Gulmohur 270 Frangipani 26 Banyan 39 Flame of the forest 16
Pongam tree 248 Jamun tree 25 Neem 37 Tree of heaven 16

Patterns across India

Over 45% of trees with that were observed were flowering during this time. Let's look at some of these trees.

Bombax ceiba and Butea monsoperma are iconic native trees that are known to flower just as the winter season ends and put out their lovely bright flowers on display. More than half of the trees that were observed, belonging to these species, were seen to be flowering.

Tabebuia rosea and Delonix regia are two common avenue trees, the first one more so in the southern city of Bangalore. Both these trees are known for producing lovely crowns of flowers. Most (88%) of the Tabebuia rosea trees were observed to be covered in rosy pink bloom.

Pongamia pinnata, a common Indian tree, often planted along road-sides is most spectacular when it produces fresh leaves. Production of fresh leaves is quickly followed by flowers. Most trees of the species adorned fresh leaves and half of them were also flowering. Compared to other species, flowering in Syzygium cumini seems to have just started.   

The iconic Cassia fistula, mostly reported from Kerala, was blooming a full month in advance before the Vishu festival (when this species is expected to bloom). Another beautiful native tree of the same plant family, Saraca asoca was also blooming across the country!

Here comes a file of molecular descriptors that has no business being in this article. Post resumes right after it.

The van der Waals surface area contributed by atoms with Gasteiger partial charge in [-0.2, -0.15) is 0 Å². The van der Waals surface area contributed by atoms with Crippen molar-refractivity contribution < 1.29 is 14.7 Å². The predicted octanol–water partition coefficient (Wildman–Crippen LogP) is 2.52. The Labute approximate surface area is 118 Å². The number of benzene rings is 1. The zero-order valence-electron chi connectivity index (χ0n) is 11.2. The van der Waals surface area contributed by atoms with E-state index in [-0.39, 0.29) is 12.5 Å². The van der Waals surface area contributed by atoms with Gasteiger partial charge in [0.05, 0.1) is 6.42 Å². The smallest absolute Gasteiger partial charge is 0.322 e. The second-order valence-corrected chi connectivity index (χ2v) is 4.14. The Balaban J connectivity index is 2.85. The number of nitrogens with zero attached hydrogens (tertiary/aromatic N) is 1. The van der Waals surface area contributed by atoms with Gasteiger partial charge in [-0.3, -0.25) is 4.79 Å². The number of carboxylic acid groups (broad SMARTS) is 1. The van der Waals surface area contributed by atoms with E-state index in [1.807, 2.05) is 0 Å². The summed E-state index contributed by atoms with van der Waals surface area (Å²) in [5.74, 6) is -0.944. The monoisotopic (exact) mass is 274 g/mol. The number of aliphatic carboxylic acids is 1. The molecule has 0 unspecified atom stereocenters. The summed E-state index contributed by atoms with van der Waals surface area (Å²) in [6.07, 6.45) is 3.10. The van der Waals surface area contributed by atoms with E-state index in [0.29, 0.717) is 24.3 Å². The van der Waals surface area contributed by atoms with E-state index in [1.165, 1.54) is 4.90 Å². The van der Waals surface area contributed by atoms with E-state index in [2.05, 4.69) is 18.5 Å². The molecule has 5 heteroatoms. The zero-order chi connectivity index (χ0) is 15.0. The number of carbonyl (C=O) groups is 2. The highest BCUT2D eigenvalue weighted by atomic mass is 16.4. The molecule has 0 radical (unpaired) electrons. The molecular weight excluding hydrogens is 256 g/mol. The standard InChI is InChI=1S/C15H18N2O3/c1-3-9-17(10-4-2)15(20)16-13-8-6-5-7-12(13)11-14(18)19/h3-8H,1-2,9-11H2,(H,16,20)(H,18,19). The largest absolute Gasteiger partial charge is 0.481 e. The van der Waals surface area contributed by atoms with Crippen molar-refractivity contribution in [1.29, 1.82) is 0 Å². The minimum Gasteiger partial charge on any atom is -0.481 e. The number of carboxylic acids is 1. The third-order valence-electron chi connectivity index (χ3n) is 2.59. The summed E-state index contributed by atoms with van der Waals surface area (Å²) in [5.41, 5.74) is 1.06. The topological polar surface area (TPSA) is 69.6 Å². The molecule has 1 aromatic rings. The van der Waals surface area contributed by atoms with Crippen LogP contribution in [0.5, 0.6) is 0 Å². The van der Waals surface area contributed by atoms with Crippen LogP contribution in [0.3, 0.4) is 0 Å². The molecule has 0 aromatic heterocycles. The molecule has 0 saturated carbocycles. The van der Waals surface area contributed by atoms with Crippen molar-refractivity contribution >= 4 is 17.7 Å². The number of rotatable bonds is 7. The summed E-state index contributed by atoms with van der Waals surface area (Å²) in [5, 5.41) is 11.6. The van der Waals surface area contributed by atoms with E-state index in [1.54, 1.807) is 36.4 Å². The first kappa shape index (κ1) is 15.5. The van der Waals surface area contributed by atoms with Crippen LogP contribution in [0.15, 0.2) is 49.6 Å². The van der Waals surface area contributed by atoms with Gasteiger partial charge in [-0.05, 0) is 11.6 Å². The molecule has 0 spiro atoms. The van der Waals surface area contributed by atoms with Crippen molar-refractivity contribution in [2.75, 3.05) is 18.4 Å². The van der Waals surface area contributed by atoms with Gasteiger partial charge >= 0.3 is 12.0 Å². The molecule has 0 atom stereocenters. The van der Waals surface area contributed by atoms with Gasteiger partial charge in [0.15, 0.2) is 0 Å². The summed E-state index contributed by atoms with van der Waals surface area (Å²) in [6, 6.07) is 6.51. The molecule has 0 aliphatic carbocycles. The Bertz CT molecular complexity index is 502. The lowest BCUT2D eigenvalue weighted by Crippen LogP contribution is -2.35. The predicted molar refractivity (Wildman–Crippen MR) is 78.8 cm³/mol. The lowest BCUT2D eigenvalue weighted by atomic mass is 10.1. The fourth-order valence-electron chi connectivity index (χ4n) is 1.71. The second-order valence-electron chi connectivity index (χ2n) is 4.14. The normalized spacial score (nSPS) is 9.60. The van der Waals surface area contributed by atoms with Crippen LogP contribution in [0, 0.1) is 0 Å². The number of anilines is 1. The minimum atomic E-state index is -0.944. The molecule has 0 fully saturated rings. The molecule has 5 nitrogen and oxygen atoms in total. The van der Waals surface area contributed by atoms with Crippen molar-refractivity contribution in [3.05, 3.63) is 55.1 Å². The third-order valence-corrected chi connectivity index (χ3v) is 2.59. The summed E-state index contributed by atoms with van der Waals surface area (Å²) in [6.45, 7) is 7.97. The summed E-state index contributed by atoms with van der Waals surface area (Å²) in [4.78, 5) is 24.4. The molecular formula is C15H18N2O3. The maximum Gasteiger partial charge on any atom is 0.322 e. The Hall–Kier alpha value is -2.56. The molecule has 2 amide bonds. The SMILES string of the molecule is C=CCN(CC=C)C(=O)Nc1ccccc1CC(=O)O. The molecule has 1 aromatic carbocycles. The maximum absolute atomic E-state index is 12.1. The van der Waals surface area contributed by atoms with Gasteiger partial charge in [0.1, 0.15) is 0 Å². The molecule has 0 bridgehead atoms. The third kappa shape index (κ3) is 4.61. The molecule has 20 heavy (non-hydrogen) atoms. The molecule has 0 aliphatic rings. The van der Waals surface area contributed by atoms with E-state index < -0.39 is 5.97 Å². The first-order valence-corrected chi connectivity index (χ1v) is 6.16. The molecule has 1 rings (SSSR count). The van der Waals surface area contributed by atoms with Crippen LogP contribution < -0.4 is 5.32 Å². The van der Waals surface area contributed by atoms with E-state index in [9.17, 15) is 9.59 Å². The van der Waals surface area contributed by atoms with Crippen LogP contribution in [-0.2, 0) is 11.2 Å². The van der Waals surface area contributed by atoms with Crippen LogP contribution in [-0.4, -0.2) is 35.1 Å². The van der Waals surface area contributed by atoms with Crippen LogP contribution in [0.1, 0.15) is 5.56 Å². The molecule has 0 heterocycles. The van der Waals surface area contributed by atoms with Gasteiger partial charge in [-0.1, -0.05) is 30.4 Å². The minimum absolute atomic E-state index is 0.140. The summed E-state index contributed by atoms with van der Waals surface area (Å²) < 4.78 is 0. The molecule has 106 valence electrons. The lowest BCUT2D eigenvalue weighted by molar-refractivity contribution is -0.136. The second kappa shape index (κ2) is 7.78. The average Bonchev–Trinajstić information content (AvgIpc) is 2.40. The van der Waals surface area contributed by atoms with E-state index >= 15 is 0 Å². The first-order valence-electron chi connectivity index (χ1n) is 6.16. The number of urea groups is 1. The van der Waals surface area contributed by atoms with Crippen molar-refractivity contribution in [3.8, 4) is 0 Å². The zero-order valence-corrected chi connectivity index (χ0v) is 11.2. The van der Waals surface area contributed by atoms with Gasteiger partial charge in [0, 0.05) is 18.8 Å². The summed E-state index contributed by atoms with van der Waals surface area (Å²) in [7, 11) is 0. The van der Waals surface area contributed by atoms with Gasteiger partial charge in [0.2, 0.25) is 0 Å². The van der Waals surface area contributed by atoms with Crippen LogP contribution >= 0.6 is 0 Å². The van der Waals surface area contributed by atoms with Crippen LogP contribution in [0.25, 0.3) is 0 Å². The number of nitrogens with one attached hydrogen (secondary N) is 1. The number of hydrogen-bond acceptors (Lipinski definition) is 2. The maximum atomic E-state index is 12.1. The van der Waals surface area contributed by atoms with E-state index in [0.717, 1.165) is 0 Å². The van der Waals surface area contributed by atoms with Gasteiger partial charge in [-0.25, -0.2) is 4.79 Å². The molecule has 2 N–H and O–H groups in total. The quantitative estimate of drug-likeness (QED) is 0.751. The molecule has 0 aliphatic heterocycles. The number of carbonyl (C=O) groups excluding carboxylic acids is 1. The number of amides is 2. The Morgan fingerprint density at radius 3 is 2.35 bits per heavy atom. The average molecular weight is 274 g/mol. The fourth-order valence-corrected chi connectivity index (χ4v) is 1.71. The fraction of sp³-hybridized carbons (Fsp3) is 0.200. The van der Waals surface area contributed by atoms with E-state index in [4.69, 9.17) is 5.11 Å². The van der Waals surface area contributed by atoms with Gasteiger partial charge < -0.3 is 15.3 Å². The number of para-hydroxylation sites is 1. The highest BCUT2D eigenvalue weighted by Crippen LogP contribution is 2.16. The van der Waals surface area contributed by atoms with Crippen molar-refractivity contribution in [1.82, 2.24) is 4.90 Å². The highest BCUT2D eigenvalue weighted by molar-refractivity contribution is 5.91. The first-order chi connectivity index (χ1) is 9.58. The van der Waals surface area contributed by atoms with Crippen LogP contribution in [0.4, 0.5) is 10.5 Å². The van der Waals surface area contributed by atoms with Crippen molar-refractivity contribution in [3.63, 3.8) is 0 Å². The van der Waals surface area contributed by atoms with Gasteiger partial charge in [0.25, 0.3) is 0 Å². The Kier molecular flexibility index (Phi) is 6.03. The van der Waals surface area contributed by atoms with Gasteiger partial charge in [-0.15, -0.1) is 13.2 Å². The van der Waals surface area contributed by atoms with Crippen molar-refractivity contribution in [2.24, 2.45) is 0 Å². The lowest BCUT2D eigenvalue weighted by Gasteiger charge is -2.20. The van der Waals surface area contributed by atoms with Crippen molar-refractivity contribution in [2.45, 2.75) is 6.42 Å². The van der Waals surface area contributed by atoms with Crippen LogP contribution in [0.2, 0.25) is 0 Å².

Participants observing trees on a tree walk in GKVK campus, Bangalore during the Winter Tree Quest. Photo by Jenis Patel

We are very thankful to all the individuals, schools and colleges who participated in the Winter Tree Quest! Here is a list of everyone who participated:


Abhisheka Krishnagopal, Abraham Jeyakumar, Adithya, Aditi SK, Ajay Gadikar, Akhilesh Sharma, Akshatra, Akshay, Amaresh Ranasingh, Amruta Padgaonkar, Anil Nivalkar, Aniruddha Datta Roy, Anithra, Anupa K Babu, Anuradha Bhadsavle, AR Tamizh, Aravind, Asha E Thomas, Ashok Agarwal, Ashwin Subramanian, Atul Siddheshwar Patane, Ayushman Mohanty, Badri Narayanan Thiagarajan, Bhavisha, Biang Syiem, Bibidishananda Basu, C Krishnagopal, C R Pradeep, Chandra Sekhar Bandi, Chirag Munje, Dayani Chakravarthy, Deepti, Devi, Dharmendra, Dinesh A Gawali, Divya, Elavarasan M, Fatima, Ganeshwar S V, Geetha Ramaswami, Gitanjali Kanwar, Hareesha AS, Harshjeet Singh Bal, Isheta Divya, Jacob Eapen, Janaki Lenin, Jaydev Mandal, Jenis, Jessica Luis, K.S Lyla, Kalidasan, Karthik Teegalapalli, Karunamoorthy S, Kavita, Lakshmikant Neve, Loganathan P, M, Mallika Iyer, Manjeet Kaur, Manoj, Misha Bansal, Mittal Gala, Mohan, Mohan Moolepetlu, Moushmi, Mousumi Dutta, Mridula Chari, Muhammed Nizar. K, Neha, Neha Chhangani, NiranjanV, Nishanth, Nishrin, Omkar, P Jeganathan, P S Baiju, P Rajangam, Pavel Ghosh, Pawan Darne, Perumal K, Pins, Pooja, Pooja Pawar, Poornima, Prakash S U, Pranav, Prasad Sandbhor, Pratiksha Kothule, Pravar Mourya, Rachit Aryan, Radhidevi J, Rajarajan V, Rama, Raphael Lyngdoh Nonglait, Resly Roy Pariong, Rithika S, Rolf Ericsson, Rudolf Maximus Lyngdoh Nonglait, Rudra Prasad Banerjee, Sabid M, Sapna Jayaraman, Sarayu Ramakrishnan, Sayee Girdhari, Selvaganesh, Shanti, Shaurya Rahul Narlanka, Shikha Bisht, Shilpa, Shivona Bhojwani, Shreekant Deodhar, Siddharth Agarwal, Siddharth Gunturi, Sidharth, Sidharth Srinivasan, Soma, Stella, Subramanian, Suchi Govindarajan, Suhel Quader, Sujatha M, Sujith Chandran, Sushama, Swati Kittur, Swati Sidhu, TR Shankar Raman, Unnikrishnan MP, Vaishnavi, Vanathi, Varsha, Vena Kapoor, Vidhya Sundar, Vidur Niranjan, Vijayalakshmi, Viji, Vinatha, Vishal Sadekar, Zenrainman